Just because a video has lots of views, it doesn’t mean it will be at the top of the search results page on YouTube.
This is because YouTube measures the popularity of a video on the audience retention, and not the number of views. This ‘audience retention’ is the percentage of those that watch much of the video, and is worked out by the clever video analytics that YouTube use to record video statistics.
Above is how the audience retention is displayed in YouTube analytics.
You could have a 3 minute film with 10,000 views, but most of the viewers switch off in the first 10 seconds. Or you could have a 1 minute film with 500 views that 80% of the audience watch the first 45 seconds. YouTube will prioritise the 2nd film with a smaller audience, as they consider the video to be more relevant as more people watched the video all the way through.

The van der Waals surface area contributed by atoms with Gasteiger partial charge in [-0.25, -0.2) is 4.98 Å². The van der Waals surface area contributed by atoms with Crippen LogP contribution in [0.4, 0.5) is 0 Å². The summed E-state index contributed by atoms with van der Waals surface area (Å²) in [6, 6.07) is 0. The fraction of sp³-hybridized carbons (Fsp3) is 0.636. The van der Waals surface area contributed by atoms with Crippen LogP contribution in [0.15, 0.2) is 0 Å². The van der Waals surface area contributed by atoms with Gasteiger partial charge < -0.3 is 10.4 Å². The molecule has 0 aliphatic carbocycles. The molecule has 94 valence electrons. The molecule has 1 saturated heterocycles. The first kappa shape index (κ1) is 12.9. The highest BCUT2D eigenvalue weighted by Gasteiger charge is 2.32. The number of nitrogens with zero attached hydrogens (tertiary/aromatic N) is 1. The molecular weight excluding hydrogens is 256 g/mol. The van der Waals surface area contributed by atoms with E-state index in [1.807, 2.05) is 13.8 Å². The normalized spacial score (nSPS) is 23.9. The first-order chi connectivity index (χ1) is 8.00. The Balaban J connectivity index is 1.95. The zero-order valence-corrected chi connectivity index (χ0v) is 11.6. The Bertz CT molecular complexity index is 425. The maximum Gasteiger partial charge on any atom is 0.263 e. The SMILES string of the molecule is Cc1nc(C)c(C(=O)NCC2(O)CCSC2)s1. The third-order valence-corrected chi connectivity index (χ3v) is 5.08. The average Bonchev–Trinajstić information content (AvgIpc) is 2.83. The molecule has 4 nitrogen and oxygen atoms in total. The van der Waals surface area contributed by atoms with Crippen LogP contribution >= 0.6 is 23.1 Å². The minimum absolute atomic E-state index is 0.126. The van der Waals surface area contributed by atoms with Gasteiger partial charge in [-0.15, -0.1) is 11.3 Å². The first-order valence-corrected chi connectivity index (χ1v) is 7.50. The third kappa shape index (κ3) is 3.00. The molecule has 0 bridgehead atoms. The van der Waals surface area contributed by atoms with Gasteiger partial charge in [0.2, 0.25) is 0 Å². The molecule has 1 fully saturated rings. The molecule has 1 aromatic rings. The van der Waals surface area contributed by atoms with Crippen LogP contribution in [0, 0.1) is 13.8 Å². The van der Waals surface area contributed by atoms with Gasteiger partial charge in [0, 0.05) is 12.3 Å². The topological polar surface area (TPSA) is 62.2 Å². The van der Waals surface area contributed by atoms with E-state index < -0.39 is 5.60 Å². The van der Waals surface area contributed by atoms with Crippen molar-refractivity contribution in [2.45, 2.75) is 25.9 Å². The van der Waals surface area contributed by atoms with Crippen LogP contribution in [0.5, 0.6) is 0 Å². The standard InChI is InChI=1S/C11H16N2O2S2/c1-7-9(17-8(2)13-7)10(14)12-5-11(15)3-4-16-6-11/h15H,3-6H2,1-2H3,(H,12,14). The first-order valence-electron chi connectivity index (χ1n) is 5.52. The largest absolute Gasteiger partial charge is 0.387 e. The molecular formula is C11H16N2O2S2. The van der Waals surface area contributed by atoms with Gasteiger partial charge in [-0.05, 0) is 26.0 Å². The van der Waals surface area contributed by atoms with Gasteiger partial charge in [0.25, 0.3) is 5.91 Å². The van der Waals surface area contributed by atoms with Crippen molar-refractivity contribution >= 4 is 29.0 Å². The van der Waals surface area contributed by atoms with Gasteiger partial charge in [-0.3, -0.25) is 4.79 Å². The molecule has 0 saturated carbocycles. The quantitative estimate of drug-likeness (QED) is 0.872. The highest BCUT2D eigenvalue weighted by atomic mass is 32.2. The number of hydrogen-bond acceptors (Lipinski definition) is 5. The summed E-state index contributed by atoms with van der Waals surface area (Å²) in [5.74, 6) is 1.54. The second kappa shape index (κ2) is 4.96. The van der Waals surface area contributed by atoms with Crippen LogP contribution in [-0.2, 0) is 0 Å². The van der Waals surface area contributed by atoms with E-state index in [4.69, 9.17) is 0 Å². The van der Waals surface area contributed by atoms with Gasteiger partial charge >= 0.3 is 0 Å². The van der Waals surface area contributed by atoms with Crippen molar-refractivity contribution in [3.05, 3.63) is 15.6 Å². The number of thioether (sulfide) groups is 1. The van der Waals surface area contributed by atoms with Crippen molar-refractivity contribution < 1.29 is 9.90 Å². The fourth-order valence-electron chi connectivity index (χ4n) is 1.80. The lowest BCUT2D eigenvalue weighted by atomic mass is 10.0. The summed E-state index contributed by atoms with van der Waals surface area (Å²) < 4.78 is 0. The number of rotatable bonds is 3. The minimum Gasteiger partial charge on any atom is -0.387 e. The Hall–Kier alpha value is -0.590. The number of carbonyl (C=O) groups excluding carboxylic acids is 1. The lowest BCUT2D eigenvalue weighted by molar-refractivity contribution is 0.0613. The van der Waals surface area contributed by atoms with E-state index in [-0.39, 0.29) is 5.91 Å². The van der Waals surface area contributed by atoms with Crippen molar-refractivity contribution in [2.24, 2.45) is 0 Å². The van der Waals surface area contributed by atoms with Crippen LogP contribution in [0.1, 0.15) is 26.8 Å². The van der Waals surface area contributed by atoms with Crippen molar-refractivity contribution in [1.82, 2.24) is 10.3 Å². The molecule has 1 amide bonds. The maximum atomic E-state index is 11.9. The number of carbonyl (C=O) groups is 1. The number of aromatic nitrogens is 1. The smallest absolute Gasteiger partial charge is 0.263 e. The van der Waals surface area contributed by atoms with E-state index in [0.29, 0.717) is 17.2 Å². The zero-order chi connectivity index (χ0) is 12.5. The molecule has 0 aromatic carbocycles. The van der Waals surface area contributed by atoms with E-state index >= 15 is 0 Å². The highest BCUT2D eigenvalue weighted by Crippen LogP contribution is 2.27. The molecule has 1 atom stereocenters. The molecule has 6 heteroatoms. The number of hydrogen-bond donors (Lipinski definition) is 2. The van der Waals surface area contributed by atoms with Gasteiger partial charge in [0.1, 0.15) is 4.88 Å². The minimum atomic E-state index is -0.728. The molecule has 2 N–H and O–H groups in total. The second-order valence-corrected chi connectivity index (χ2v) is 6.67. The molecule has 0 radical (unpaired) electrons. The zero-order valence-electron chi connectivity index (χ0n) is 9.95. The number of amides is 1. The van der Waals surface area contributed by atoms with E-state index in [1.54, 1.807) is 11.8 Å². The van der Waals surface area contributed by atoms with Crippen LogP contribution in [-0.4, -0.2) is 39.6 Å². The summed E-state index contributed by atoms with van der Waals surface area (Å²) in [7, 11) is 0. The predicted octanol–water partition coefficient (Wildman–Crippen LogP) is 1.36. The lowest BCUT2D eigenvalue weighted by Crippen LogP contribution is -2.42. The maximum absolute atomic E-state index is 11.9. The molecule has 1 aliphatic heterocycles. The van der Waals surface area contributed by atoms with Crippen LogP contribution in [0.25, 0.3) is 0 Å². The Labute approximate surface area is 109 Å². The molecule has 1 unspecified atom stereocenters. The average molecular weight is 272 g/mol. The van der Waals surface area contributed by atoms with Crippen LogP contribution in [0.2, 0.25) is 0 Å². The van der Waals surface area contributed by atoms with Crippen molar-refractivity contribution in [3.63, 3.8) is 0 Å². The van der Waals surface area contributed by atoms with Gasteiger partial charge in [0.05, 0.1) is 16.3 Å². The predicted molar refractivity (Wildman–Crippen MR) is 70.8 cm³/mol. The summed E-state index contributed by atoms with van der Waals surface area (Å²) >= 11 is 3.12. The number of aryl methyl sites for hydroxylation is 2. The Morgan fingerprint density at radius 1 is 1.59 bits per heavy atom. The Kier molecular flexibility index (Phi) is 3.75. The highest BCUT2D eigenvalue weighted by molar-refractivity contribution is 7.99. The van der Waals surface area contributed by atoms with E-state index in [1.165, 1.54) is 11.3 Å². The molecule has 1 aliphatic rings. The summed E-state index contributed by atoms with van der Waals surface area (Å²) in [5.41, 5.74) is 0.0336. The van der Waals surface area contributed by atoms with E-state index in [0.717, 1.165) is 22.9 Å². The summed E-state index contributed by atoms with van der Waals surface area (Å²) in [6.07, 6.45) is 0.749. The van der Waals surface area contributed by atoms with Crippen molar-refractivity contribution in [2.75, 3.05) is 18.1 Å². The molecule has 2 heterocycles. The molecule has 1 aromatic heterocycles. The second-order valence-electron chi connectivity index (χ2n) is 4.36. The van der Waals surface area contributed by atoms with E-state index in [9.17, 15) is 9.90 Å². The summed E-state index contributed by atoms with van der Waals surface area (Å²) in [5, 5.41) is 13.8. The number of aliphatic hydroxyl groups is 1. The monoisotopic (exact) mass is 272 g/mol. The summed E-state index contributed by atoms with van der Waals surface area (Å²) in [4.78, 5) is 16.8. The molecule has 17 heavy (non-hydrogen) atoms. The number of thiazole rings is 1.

I went to the YouTube Creator Day in November, this is what happened.
Many of our customers will know we always try and keep a video as short as possible. This is because the shorter the video, the easier it is to keep the audience watching (as there is less to make them switch off!). The longer the audience stick with watching a film on average, the more relevant YouTube considers the video, and it becomes easier for a video to be discovered as it appears at the top of the search results.
An example above is the search results for ‘printing Stockport’. As the film keeps audience attention it’s considered more relevant for search results.
But why does a video that isn’t very good (or relevant) end up with lots of views? It could be an enticing thumbnail, a clever video title, a really big trending topic, or the video uploader paid for artificial views- all reasons why YouTube don’t trust the popularity on number of views alone, and go off what people are actually watching.
If you are interested to find out the audience retention of your YouTube videos, and how you can improve things even after a video is uploaded, just email me, or call the office on 0161 477 5621. Or use the contact us form.
Some of our most recent videos are in a blog post here.
Author: Jonathan Robinson is the founder of bellyflop.tv and has been making videos on YouTube since it arrived in the UK in 2006.